During fasting, the cells dump toxins, but if those toxins have nowhere to go, this leads to a marked increase in symptoms and can lead to “autointoxication,” a form of self-poisoning. It’s crucial you work with a practitioner when it comes to detoxifying the cells. Make sure you’re working with someone who’s skilled at opening the detox pathways and binding the toxins once they reach the gut for elimination. Once you’ve addressed the toxicity appropriately, fasting should become much easier and something that you’ll actually look forward to.


  1. Hidden Infections

One of the top reasons I see patients struggle with intermittent fasting is hidden infections. These come in the form of viruses, bacterial or yeast overgrowths, or parasites. It’s one of the most overlooked steps in healing, and addressing these infections is crucial, both for intermittent fasting and for living a healthy, thriving life.

“Hidden infections” can be difficult to identify hence the name. Most people are completely unaware that they are suffering from an infection because they don’t experience the typical acute fever or flu-like symptoms. Deep down, these infections subtly suppress the immune system, add to the toxic burden, and cause systemic inflammation throughout the body. Needless to say, this will make it very difficult to intermittent fast successfully.

Hidden infections are one of the most common underlying causes of chronic disease. When they are properly dealt with, I witness tremendous improvements with my patients. In fact, hidden infections are so prevalent, I recommend that most people go on an herbal “deworming,” or antimicrobial protocol, at least once, if not twice, per year. For patients who are chronically symptomatic even after finishing an appropriate antimicrobial protocol, testing for viruses can be vital. If you are struggling with intermittent fasting, it’s likely that you have a hidden infection.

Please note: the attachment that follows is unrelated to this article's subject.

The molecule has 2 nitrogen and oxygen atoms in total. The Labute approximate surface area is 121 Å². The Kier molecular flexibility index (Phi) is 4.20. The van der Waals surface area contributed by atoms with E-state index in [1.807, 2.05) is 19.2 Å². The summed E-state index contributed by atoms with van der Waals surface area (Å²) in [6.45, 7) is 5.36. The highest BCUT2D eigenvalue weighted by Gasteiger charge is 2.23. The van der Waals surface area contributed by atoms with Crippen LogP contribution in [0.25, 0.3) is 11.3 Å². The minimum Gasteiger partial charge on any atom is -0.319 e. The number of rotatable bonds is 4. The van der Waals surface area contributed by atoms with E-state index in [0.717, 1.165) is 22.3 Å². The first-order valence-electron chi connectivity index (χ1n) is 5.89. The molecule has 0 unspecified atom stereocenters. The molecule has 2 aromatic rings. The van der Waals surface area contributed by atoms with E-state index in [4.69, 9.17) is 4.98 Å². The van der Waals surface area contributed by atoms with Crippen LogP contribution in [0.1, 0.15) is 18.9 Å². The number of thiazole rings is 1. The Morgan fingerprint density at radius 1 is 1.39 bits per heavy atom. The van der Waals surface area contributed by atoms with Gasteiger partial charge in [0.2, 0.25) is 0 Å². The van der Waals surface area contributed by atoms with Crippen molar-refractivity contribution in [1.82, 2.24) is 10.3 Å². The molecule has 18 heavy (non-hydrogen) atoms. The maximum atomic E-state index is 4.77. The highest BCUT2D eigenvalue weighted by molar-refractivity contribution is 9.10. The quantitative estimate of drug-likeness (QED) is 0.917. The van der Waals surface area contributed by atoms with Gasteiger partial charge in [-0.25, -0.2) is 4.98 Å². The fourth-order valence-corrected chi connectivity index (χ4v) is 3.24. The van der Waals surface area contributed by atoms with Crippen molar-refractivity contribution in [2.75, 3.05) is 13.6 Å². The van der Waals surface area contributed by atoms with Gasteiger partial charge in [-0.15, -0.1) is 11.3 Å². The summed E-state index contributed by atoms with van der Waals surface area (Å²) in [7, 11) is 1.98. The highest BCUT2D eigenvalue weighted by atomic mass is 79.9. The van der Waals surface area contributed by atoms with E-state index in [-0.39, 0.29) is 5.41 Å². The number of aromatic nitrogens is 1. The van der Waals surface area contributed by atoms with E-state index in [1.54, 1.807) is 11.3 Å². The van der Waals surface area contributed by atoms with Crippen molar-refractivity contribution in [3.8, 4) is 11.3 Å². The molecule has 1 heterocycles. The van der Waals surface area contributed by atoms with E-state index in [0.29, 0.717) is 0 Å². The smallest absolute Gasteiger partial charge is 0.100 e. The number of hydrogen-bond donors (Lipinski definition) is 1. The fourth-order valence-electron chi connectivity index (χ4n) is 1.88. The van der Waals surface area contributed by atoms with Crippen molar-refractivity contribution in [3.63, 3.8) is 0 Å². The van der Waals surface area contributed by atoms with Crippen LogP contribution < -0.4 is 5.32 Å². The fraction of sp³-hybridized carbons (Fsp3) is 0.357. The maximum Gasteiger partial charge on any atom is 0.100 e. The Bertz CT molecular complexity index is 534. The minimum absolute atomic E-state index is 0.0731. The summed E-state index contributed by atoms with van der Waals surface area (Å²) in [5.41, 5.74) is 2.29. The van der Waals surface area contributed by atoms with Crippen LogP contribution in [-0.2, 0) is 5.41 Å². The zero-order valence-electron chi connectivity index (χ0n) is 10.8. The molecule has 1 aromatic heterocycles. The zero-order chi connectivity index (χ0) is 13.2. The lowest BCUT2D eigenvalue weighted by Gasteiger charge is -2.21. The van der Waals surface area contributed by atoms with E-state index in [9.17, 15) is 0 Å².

1. Nutritional Deficiencies

When we ask our bodies to fast, we’re counting on the nutrient reserves that we’ve acquired through years of good eating to get us through our fasting windows. If we haven’t addressed the issues listed above, however, or we’ve had poor nutrition for a prolonged period of time, we simply won’t have the nutrient reserves to get us through a fast.

Whenever we’re fasting, it’s important to maintain a healthy, well-rounded diet during the times that we are eating, and address any potential nutrient deficiencies so that we don’t do more harm than good. If the cells are missing nutrients, they won’t be able to adapt properly, and we’ll feel unfit to fast.

Some of the most common nutrient deficiencies include magnesium, b-vitamins, and vitamin D. One of the reasons patients struggle with nutrient deficiencies is a compromised digestive tract. Again, if there are lurking infections, toxicity at the cellular level, or if you’re being bombarded by a food trigger on a regular basis, the integrity of the digestive tract will suffer and nutrient deficiencies will follow.


Are you struggling with intermittent fasting? Have you addressed any of the factors listed above with success? Let me know in the comments below.